Two rueful thoughts before I begin:
- One of my college graduating class’s big reunions is next year. Harvard always does an amazing job of throwing a party (having a bank account larger than the treasuries of some countries let you do that , I have many friends and room mates I yearn to see again, and I haven’t been back home to Boston in 17 years. But I’ll be damned if I’ll honor Harvard with my presence. It has been an ethics disgrace consistently for several years, and I am ashamed of my association with the institution, as well as my family’s association (my father and sister graduated from the college, and my mother worked there for over 20 years, culminating in her becoming an assistant dean.)
- I could really enlighten NPR’s listeners about the difference between law and ethics in this case, if I hadn’t been blackballed for daring to explain how accusations of sexual harassment against public figures like Donald Trump were not necessarily fair even if they were sincere. Oh, well—NPR can bite me.
With that introduction, be it known that in the case of Barkhordar et al v. President and Fellows of Harvard College, Harvard University won a dismissal today of a lawsuit by students over its decision not to partially refund tuition when it evicted students from dorms and moved classes online early in the Wuhan virus pandemic. U.S. District Judge Indira Talwani held that the three students leading the proposed class action failed to show that Harvard had contractually promised them in-person instruction and access to on-campus facilities during the spring 2020 semester. She then offered the rationalization that “spring 2020 was not a normal time.” This, readers here will immediately recognize, is Rationalization #28, The Revolutionary’s Excuse or “These are not ordinary times” on the Ethics Alarms Rationalization List.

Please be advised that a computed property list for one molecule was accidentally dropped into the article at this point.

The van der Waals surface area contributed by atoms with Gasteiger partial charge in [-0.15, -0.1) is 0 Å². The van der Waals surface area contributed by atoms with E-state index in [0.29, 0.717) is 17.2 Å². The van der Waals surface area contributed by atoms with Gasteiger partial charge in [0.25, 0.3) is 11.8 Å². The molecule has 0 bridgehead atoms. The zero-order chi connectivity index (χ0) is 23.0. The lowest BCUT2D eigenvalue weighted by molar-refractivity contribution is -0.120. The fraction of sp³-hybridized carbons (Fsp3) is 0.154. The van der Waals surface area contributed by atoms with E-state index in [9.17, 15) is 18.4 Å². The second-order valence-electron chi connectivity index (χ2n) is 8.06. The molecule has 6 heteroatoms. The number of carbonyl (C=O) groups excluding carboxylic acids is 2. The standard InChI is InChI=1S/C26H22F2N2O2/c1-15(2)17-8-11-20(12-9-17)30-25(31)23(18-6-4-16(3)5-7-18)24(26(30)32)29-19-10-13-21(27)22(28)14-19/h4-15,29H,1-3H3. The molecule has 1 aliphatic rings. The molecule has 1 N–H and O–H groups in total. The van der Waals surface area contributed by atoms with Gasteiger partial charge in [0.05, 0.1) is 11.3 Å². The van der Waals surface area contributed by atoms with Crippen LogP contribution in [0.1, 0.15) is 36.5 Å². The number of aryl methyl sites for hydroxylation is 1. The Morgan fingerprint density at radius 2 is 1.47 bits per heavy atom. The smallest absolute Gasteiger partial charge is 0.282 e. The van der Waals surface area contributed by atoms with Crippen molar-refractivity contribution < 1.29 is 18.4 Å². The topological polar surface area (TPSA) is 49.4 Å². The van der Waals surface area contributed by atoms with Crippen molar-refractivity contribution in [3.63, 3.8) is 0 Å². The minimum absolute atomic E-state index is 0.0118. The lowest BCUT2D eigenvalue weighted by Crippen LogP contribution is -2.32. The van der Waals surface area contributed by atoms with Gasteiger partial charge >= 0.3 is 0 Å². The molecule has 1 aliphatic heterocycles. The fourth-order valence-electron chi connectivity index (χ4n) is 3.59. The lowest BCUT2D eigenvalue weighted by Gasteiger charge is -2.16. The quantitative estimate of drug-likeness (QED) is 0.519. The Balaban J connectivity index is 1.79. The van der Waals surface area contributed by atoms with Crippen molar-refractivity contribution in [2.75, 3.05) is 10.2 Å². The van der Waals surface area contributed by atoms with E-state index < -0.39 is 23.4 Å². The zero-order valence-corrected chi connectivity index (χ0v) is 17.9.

The lawsuit was brought by law student Abraham Barkhordar and two master’s degree candidates, Ella Wechsler-Matthaei in education and Sarah Zelasky in public health, on behalf of students in Harvard’s 12 degree-granting schools. Many colleges and universities with ridiculously high tuition have been sued by students over the refusal to grant tuition refunds. Tuition for Harvard full-time students in the 2021-2022 academic year is $67,720 at the law school, $64,998 for a master of public health, and $51,904 for a college degree. Basic common sense and logic dictates that nobody should pay such a sums for remote instruction over, yecchh, Zoom, without being able to enhance one’s education with the other aspects of the college experience Harvard crows about—the associations and contacts with “the best of the best,” extensive and well-funded extra-curricular activities, one-on-one in person discussions with renowned professors, access to the second largest library system in the nation, and more.
The ruling is probably right on the law, but so what? Harvard, the richest university in the world with money to burn, could have and should have established an exemplary ethical standard by refunding a significant part of the tuition money to all students because those students did not get what they paid for and had a right to expect, regardless of what Harvard was contractually bound to deliver. That’s what ethics is, in great part: doing the right thing even when you don’t have to.
Harvard choosing ethics over narrowly interpreted contractual obligations would have also put pressure on other elite institutions to do the same. Why would we expect this university to suddenly care about being fair and ethical, however, after the evidence of recent years?